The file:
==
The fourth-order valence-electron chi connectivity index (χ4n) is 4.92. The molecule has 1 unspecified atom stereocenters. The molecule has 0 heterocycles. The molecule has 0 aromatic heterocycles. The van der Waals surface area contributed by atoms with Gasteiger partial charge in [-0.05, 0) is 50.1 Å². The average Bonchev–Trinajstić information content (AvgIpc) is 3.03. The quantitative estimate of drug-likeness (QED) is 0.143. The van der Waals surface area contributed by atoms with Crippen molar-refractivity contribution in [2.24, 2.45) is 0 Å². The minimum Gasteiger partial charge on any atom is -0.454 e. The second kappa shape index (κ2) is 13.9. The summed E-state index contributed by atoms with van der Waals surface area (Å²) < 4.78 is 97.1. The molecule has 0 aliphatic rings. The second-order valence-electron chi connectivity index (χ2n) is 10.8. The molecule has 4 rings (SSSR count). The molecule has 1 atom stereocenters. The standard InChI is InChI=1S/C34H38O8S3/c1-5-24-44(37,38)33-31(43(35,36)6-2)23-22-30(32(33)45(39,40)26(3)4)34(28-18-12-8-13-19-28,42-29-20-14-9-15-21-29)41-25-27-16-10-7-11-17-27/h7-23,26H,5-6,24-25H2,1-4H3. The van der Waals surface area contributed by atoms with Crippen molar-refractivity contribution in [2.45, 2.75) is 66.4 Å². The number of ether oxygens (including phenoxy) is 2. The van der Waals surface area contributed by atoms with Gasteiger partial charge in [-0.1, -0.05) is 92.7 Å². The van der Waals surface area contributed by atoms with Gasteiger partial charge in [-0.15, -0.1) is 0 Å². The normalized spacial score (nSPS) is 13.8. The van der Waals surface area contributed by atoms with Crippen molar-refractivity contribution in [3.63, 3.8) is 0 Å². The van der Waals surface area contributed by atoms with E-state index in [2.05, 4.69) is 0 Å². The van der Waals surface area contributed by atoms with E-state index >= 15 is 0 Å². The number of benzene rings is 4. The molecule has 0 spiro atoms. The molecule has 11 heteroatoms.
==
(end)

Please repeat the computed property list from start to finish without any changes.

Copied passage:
The fourth-order valence-electron chi connectivity index (χ4n) is 4.92. The molecule has 1 unspecified atom stereocenters. The molecule has 0 heterocycles. The molecule has 0 aromatic heterocycles. The van der Waals surface area contributed by atoms with Gasteiger partial charge in [-0.05, 0) is 50.1 Å². The average Bonchev–Trinajstić information content (AvgIpc) is 3.03. The quantitative estimate of drug-likeness (QED) is 0.143. The van der Waals surface area contributed by atoms with Crippen molar-refractivity contribution in [2.24, 2.45) is 0 Å². The minimum Gasteiger partial charge on any atom is -0.454 e. The second kappa shape index (κ2) is 13.9. The summed E-state index contributed by atoms with van der Waals surface area (Å²) < 4.78 is 97.1. The molecule has 0 aliphatic rings. The second-order valence-electron chi connectivity index (χ2n) is 10.8. The molecule has 4 rings (SSSR count). The molecule has 1 atom stereocenters. The standard InChI is InChI=1S/C34H38O8S3/c1-5-24-44(37,38)33-31(43(35,36)6-2)23-22-30(32(33)45(39,40)26(3)4)34(28-18-12-8-13-19-28,42-29-20-14-9-15-21-29)41-25-27-16-10-7-11-17-27/h7-23,26H,5-6,24-25H2,1-4H3. The van der Waals surface area contributed by atoms with Crippen molar-refractivity contribution in [2.45, 2.75) is 66.4 Å². The number of ether oxygens (including phenoxy) is 2. The van der Waals surface area contributed by atoms with Gasteiger partial charge in [-0.1, -0.05) is 92.7 Å². The van der Waals surface area contributed by atoms with Gasteiger partial charge in [-0.15, -0.1) is 0 Å². The normalized spacial score (nSPS) is 13.8. The van der Waals surface area contributed by atoms with Crippen molar-refractivity contribution in [3.63, 3.8) is 0 Å². The van der Waals surface area contributed by atoms with E-state index in [2.05, 4.69) is 0 Å². The van der Waals surface area contributed by atoms with E-state index >= 15 is 0 Å². The number of benzene rings is 4. The molecule has 0 spiro atoms. The molecule has 11 heteroatoms.